How does Jerry's mother function as an obstacle in his rite of passage yet also fosters it? She lets him do what he wants even even if she is scared of him getting hurt?

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In Doris Lessing's story, the mother feels extremely protective of her son Jerry since she does not have a husband.  She gives Jerry an apologetic smile often and Jerry feels contrition. So, while she gives Jerry the freedom to swim at the new beach one day, she still worries:

She was determined to be neither possessive nor lacking in devotion.  She went worrying off to her beach.

On her beach, Jerry's mother appears to Jerry as "a speck of yellow under an umbrella that looked like a slice of orange peel."  While Jerry swims back to shore, he yet feels lonely--an indication that he wants to break from his mother, but feels his "contrition."  Finally, however, Jerry conquers his fear in a daringly independent act.  After completing this act, Jerry has more confidance and no longer feels contrition when he talks and interacts with his mother.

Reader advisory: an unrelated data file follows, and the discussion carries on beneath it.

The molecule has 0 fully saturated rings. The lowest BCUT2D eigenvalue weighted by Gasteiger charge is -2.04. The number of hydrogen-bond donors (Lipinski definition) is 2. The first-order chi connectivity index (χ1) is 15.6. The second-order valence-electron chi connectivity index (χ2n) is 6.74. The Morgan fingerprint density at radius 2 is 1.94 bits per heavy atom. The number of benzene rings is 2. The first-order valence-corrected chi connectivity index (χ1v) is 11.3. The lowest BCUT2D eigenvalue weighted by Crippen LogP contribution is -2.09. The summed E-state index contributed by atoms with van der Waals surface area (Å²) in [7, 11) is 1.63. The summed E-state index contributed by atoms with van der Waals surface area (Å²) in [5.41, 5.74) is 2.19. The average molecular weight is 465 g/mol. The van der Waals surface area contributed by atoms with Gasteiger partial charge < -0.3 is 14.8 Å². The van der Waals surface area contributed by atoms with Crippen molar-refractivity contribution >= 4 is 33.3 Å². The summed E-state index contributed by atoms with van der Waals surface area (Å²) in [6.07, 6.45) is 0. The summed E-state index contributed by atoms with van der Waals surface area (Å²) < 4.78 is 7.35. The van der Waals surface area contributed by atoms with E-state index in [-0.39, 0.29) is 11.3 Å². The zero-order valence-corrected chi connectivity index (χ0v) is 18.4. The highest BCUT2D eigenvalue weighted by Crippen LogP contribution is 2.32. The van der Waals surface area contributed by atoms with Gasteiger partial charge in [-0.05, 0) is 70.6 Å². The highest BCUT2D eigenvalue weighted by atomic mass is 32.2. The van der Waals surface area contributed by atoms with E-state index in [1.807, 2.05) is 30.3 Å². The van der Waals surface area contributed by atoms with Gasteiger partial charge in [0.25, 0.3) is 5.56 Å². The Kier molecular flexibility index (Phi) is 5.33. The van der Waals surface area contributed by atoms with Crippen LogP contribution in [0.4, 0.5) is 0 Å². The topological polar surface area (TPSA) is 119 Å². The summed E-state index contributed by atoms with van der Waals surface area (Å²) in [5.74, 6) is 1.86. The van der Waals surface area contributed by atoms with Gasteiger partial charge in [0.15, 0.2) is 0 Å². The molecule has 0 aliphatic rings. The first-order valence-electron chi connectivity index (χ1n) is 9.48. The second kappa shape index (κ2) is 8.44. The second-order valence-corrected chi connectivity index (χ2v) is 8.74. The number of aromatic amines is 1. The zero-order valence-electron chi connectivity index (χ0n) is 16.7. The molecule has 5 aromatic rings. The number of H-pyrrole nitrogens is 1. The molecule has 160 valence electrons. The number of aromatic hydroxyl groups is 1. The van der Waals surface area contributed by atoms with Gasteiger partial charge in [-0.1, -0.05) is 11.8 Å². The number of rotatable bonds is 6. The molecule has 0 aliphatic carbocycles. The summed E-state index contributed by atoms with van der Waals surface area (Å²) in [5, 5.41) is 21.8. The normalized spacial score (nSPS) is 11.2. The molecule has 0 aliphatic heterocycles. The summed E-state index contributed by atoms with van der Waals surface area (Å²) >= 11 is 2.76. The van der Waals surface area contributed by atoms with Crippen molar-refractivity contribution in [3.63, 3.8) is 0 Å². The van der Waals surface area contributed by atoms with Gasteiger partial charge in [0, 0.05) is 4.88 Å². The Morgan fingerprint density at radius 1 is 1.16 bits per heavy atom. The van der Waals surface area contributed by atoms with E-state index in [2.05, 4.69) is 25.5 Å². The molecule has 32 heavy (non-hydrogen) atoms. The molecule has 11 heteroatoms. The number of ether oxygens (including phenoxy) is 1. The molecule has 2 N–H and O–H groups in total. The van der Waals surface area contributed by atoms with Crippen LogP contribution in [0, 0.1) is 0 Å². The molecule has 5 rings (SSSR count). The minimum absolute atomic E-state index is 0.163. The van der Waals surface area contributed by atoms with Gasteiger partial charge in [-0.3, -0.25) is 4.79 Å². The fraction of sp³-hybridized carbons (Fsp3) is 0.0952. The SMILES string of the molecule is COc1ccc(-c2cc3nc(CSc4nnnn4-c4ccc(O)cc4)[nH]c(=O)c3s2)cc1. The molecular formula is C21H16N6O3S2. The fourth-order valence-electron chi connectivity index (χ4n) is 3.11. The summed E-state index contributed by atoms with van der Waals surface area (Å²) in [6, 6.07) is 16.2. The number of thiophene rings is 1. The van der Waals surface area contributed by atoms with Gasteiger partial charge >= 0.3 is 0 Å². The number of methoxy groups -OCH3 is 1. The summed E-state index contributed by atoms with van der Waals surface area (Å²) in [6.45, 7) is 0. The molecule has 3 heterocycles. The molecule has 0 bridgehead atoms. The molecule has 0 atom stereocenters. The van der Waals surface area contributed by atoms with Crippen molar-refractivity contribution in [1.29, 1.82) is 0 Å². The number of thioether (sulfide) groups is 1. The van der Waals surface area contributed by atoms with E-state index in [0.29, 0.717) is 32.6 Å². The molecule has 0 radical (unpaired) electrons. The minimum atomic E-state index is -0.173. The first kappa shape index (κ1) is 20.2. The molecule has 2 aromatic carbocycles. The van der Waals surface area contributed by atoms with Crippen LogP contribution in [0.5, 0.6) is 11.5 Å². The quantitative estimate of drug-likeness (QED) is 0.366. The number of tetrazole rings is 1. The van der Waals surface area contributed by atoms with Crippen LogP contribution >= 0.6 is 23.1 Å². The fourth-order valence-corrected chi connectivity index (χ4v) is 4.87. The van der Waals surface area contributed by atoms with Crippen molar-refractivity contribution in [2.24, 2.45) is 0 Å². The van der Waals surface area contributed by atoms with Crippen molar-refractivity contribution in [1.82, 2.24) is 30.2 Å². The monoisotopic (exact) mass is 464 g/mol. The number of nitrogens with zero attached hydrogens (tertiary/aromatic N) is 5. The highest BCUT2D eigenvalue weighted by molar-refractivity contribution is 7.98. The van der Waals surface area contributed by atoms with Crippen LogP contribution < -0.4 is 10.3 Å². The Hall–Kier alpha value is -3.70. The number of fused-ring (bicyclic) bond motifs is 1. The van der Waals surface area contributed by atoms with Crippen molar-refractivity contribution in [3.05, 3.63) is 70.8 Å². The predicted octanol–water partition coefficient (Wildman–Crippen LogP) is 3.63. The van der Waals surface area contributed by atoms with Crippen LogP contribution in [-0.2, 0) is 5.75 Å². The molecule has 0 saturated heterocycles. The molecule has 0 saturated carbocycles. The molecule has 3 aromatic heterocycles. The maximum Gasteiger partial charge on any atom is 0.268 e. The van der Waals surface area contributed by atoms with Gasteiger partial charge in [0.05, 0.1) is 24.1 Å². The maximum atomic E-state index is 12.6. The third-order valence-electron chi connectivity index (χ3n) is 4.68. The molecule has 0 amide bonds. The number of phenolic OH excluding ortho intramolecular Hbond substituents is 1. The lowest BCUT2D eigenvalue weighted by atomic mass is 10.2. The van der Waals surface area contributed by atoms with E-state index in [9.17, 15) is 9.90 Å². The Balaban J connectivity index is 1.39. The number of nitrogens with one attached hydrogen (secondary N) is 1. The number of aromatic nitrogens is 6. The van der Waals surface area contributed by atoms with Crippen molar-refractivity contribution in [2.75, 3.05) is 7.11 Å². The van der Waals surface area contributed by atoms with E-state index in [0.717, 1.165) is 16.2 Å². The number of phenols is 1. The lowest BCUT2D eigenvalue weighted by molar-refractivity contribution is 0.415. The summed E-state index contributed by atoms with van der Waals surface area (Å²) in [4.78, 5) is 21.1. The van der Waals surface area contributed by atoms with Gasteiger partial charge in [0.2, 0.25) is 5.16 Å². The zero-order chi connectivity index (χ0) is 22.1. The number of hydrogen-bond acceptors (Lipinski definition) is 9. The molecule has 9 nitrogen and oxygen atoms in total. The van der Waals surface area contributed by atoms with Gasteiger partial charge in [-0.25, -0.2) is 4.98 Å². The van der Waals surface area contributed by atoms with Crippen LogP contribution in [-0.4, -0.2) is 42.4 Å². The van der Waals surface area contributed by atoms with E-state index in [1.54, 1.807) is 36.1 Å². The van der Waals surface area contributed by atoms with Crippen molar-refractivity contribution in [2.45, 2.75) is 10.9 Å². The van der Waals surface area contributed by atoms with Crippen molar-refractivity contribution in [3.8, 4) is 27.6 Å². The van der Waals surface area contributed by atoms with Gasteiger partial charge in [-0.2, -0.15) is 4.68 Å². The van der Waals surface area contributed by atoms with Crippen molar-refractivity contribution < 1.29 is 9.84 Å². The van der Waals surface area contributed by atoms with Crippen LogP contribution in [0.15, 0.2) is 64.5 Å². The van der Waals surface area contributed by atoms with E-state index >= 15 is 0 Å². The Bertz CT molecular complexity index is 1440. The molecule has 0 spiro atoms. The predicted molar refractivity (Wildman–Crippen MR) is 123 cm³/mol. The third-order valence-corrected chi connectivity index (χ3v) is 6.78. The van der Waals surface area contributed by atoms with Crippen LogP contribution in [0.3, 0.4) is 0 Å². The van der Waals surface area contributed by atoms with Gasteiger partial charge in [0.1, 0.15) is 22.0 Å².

Thus, the rite of passage is Jerry's swimming through the tunnel underwater.  His mother has afforded him the opportunity to do this, but, ultimately, Jerry has had to decide to grow up himself.

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